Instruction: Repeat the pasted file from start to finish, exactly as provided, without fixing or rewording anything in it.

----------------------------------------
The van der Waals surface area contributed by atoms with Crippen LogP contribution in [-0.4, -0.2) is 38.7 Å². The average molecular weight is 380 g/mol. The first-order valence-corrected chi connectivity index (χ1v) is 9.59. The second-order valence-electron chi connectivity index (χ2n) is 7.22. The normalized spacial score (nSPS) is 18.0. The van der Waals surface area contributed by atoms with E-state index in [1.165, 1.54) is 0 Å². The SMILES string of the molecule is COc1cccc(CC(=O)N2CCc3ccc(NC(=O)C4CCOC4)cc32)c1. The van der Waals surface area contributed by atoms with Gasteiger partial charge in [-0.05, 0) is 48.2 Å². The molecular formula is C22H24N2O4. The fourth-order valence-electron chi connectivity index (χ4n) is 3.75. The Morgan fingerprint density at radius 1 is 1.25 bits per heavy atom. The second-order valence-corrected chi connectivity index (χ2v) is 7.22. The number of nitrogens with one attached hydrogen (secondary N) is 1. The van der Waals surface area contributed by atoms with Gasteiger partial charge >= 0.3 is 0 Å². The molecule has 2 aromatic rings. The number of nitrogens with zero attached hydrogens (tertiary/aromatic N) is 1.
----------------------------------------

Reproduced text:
The van der Waals surface area contributed by atoms with Crippen LogP contribution in [-0.4, -0.2) is 38.7 Å². The average molecular weight is 380 g/mol. The first-order valence-corrected chi connectivity index (χ1v) is 9.59. The second-order valence-electron chi connectivity index (χ2n) is 7.22. The normalized spacial score (nSPS) is 18.0. The van der Waals surface area contributed by atoms with E-state index in [1.165, 1.54) is 0 Å². The SMILES string of the molecule is COc1cccc(CC(=O)N2CCc3ccc(NC(=O)C4CCOC4)cc32)c1. The van der Waals surface area contributed by atoms with Gasteiger partial charge in [-0.05, 0) is 48.2 Å². The molecular formula is C22H24N2O4. The fourth-order valence-electron chi connectivity index (χ4n) is 3.75. The Morgan fingerprint density at radius 1 is 1.25 bits per heavy atom. The second-order valence-corrected chi connectivity index (χ2v) is 7.22. The number of nitrogens with one attached hydrogen (secondary N) is 1. The van der Waals surface area contributed by atoms with Gasteiger partial charge >= 0.3 is 0 Å². The molecule has 2 aromatic rings. The number of nitrogens with zero attached hydrogens (tertiary/aromatic N) is 1.